Gargoyle is designed to work around a very simple API. Generally, you pass in the switch key and a list of instances to check this key against.


The simplest way to use Gargoyle is as a decorator. The decorator will automatically integrate with filters registered to the User model, as well as IP address (using RequestConditionSet):

from gargoyle.decorators import switch_is_active

@switch_is_active('my switch name')
def my_view(request):
    return 'foo'

In the case of the switch being inactive and you are using the decorator, a 404 error is raised. You may also redirect the user to an absolute URL (relative to domain), or a named URL pattern:

# if redirect_to starts with a /, we assume it's a url path
@switch_is_active('my switch name', redirect_to='/my/url/path)

# alternatively use the url mapper
@switch_is_active('my switch name', redirect_to='access_denied')


An alternative, more flexible use of Gargoyle is with the is_active method. This allows you to perform validation on your own custom objects:

from gargoyle import gargoyle

def my_function(request):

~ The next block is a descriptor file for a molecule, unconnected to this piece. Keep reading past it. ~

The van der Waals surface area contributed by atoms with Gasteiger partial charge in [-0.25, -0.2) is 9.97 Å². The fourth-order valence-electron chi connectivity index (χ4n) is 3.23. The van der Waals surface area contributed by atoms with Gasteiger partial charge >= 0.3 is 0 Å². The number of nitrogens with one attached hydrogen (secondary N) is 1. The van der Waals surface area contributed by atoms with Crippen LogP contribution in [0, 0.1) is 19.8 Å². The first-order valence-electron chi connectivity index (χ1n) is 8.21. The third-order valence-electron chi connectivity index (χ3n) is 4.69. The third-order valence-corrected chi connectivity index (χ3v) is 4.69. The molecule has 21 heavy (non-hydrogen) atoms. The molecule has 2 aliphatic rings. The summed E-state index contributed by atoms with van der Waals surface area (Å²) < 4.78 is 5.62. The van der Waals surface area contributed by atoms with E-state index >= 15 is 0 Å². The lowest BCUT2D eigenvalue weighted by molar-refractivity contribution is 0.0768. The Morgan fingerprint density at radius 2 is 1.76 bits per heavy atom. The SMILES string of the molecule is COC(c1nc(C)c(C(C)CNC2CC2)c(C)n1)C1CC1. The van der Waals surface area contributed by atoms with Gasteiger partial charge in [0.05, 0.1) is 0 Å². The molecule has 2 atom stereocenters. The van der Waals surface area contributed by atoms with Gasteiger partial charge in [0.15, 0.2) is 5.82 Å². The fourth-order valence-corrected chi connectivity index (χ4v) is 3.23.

if gargoyle.is_active('my switch name', request):
        return 'foo'
        return 'bar'

# with custom objects
from gargoyle import gargoyle

def my_method(user):
    if gargoyle.is_active('my switch name', user):
        return 'foo'
        return 'bar'


If you prefer to use templatetags, Gargoyle provides a helper called ifswitch to give you easy conditional blocks based on active switches (for the request):

{% load gargoyle_tags %}

{% ifswitch switch_name %}
    switch_name is active!
{% else %}
    switch_name is not active :(
{% endifswitch %}

ifswitch can also be used with custom objects, like the gargoyle.is_active method:

{% ifswitch "my switch name" user %}
    "my switch name" is active!
{% endifswitch %}

Switch Inheritance

Switches utilizing the named pattern of parent:child` will automatically inherit state from their parents. For example, if your switch, parent:child is globally enabled, but parent is disabled, when is_active('parent:child') is called it will return False.

A parent switch that has it’s status set to inherit will return the default value for a switch, which is False (the same as disabled).


Currently inheritance does not combine filters. If your child defines any filters, they will override all of the parents.

Testing Switches

Gargoyle includes a context manager, which may optionally be used as a decorator, to give temporary state to a switch on the currently executing thread.

from gargoyle.testutils import switches

def foo():
    print gargoyle.is_active('my_switch_name')

def foo():
    with switches(my_switch_name=True):
        print gargoyle.is_active('my_switch_name')

You may also optionally pass an instance of SwitchManager as the first argument:

def foo():
    with switches(gargoyle, my_switch_name=True):
        print gargoyle.is_active('my_switch_name')